As I recall, the saying goes that while I may be old, at least I got to see all the cool bands. I suppose that forty years hence the tender teens of today will be muttering about how current bands are an awful atrocious abomination, next fondly playing their cherished golden oldie Arcade Fire or Paramore tunes. Being the curmudgeonry conservative I am, I fearlessly state that no, it’s not because I’m too old; the Cheez-Wiz preprogrammed preprocessed recipe pablum ear candy slime being passed off as music today really does suck. Prayerfully one day you’ll catch on, kids, demanding your generation start creating authentic music or you’re tossing them aside in favor of the real thing. For the latter, start here.
Although totally unaware of it at the time, disco notwithstanding I was blessed spending my teen years in the 70s, when in order to make music people had to actually sing and play instruments and all that other silly stuff. I was extremely fortunate in that my high school music department was filled with programs and musicians on a collegiate and higher level. I played a small part in the program, singing fairly well in various choirs, playing a decent bass in the school jazz band, and contributing a very mediocre viola in the orchestra. As the soundtrack to our high school years said, two out of three ain’t bad.
I, and my local compatriots, luxuriated in a sea of top-flight local musicians in multiple genres. We were proud of the bands that we were in, and even the bands that we weren’t in. Names totally unknown outside of our little town of Livermore, but to those of us who knew better they were giants.
The past twists and turns and fades in our mind’s theater over the decades; times that at the time seems like the end of the world are now viewed through soft focus and a fond fuzziness. Regrettably, for most of the music and bands we grew up with, recollections are all we have. Hopefully there are a few not totally tattered cassettes out there somewhere that someone will dig up and share with us. But, for the most part, all we have are memories.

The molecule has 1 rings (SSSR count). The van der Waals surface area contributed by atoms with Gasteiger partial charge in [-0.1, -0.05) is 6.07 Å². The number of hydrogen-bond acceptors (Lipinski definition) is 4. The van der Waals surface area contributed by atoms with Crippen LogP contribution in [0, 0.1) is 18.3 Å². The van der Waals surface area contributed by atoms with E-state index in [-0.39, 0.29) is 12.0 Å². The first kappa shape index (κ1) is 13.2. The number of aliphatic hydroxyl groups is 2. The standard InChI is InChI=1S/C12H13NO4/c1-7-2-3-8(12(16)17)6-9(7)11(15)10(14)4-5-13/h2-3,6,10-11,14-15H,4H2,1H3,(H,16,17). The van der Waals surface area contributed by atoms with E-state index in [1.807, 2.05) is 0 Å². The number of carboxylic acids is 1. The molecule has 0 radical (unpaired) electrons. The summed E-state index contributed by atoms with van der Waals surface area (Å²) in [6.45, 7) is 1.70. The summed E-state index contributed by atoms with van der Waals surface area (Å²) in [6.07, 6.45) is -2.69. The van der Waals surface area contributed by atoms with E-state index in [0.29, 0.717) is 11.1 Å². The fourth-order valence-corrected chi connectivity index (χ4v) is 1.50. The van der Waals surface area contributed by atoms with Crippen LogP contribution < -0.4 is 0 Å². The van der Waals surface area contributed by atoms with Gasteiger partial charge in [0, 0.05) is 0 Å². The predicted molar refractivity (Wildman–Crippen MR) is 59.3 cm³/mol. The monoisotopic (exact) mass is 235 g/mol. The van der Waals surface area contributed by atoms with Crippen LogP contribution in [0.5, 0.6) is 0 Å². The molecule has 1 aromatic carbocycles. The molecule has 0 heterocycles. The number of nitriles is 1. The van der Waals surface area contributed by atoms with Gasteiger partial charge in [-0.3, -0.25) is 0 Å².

One of the local bands we revered back in the day was a progressive rock ensemble named Tykus. Led by the brothers Jim and Roger Liptak, Roger on guitar and Jim, a true keyboard master who was legitimately on the level of a Keith Emerson or Rick Wakeman, Tykus in a just world would have conquered said world. However, as I trust you’ve learned by now the world isn’t just, and they didn’t.
A few days ago, I saw a note by one of the members of one of the bands from back in the day, commenting how he had been gifted with a Tykus CD. It wasn’t for sale; strictly a gift for family and friends.
Uh … TYKUS CD?!!
Thus, inquiries were made, connections were established, and this past Tuesday Tykus’ bassist graciously gave me a copy of the CD.
As noted, memories can and often do skewer reality. Thus, I was actually hesitant to listen to the CD. Would it live up to all I had been told, and all I remembered, of this mighty band?
The answer was no.
It blew away all memories and expectations as far as the east is from the west.
Tykus wasn’t good. They weren’t great. They were at minimum three levels beyond that. Tykus truly was the equal of progressive rock giants such as Emerson Lake & Palmer, Yes, and Kansas. The compositions, the singing, the playing – all were, and are, utterly brilliant. I can’t stop listening to this CD. I will never stop listening to this CD. It has gained immediate entry to the hall of the greats; the music I will constantly refer to until I’m listening to the heavenly choir. And no, it’s not just nostalgia talking. Tykus was that good.
I pray for today’s teenagers. No, not solely that they get the chance to hear real music in their lifetime made by their peers. I pray that forty years from now their memories of today will be filled with music and the bands, the friends, and the fun times that should permeate the teen years. I pray that the greatest angst they will have to suffer is something similar to what I felt when I couldn’t get a date to the senior prom, not having to dive for cover every time there’s a loud sound fearing it’s a gun and not some joker with a firecracker.
It’s bad enough kids these days don’t get to know real music.
It’s far worse they aren’t able to enjoy without fear what they do have.
Today’s kids deserve the chance to have a Tykus of their own.